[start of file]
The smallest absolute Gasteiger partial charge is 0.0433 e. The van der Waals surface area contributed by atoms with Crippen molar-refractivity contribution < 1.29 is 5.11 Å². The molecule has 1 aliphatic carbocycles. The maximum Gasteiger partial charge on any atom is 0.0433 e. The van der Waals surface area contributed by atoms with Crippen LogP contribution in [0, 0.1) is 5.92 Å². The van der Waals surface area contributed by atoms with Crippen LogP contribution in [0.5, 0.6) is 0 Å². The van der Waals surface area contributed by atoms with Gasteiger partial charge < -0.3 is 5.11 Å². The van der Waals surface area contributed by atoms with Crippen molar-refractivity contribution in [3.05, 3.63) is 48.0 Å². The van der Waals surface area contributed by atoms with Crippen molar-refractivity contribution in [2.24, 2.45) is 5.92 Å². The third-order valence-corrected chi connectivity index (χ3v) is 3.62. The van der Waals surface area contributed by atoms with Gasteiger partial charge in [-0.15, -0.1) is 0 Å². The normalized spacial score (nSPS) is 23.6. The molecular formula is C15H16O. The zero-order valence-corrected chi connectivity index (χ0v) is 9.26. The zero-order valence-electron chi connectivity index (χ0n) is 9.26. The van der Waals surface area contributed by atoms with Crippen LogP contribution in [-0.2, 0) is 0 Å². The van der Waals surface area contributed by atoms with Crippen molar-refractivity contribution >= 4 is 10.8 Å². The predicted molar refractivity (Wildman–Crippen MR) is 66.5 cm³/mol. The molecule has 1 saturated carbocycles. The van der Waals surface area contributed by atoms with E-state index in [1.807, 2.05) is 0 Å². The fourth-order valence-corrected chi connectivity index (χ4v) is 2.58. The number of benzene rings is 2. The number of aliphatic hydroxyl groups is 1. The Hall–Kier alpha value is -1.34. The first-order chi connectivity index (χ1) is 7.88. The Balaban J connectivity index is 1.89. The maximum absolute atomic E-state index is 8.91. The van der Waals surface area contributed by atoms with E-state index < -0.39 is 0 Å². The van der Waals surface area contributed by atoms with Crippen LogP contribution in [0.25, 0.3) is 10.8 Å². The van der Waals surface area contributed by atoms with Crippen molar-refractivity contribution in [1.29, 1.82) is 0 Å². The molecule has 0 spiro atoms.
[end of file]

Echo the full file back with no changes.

The smallest absolute Gasteiger partial charge is 0.0433 e. The van der Waals surface area contributed by atoms with Crippen molar-refractivity contribution < 1.29 is 5.11 Å². The molecule has 1 aliphatic carbocycles. The maximum Gasteiger partial charge on any atom is 0.0433 e. The van der Waals surface area contributed by atoms with Crippen LogP contribution in [0, 0.1) is 5.92 Å². The van der Waals surface area contributed by atoms with Crippen LogP contribution in [0.5, 0.6) is 0 Å². The van der Waals surface area contributed by atoms with Gasteiger partial charge < -0.3 is 5.11 Å². The van der Waals surface area contributed by atoms with Crippen molar-refractivity contribution in [3.05, 3.63) is 48.0 Å². The van der Waals surface area contributed by atoms with Crippen molar-refractivity contribution in [2.24, 2.45) is 5.92 Å². The third-order valence-corrected chi connectivity index (χ3v) is 3.62. The van der Waals surface area contributed by atoms with Gasteiger partial charge in [-0.15, -0.1) is 0 Å². The normalized spacial score (nSPS) is 23.6. The molecular formula is C15H16O. The zero-order valence-corrected chi connectivity index (χ0v) is 9.26. The zero-order valence-electron chi connectivity index (χ0n) is 9.26. The van der Waals surface area contributed by atoms with Crippen LogP contribution in [-0.2, 0) is 0 Å². The van der Waals surface area contributed by atoms with Crippen molar-refractivity contribution >= 4 is 10.8 Å². The predicted molar refractivity (Wildman–Crippen MR) is 66.5 cm³/mol. The molecule has 1 saturated carbocycles. The van der Waals surface area contributed by atoms with E-state index in [1.807, 2.05) is 0 Å². The fourth-order valence-corrected chi connectivity index (χ4v) is 2.58. The number of benzene rings is 2. The number of aliphatic hydroxyl groups is 1. The Hall–Kier alpha value is -1.34. The first-order chi connectivity index (χ1) is 7.88. The Balaban J connectivity index is 1.89. The maximum absolute atomic E-state index is 8.91. The van der Waals surface area contributed by atoms with E-state index < -0.39 is 0 Å². The van der Waals surface area contributed by atoms with Crippen LogP contribution in [0.25, 0.3) is 10.8 Å². The van der Waals surface area contributed by atoms with Crippen molar-refractivity contribution in [1.29, 1.82) is 0 Å². The molecule has 0 spiro atoms.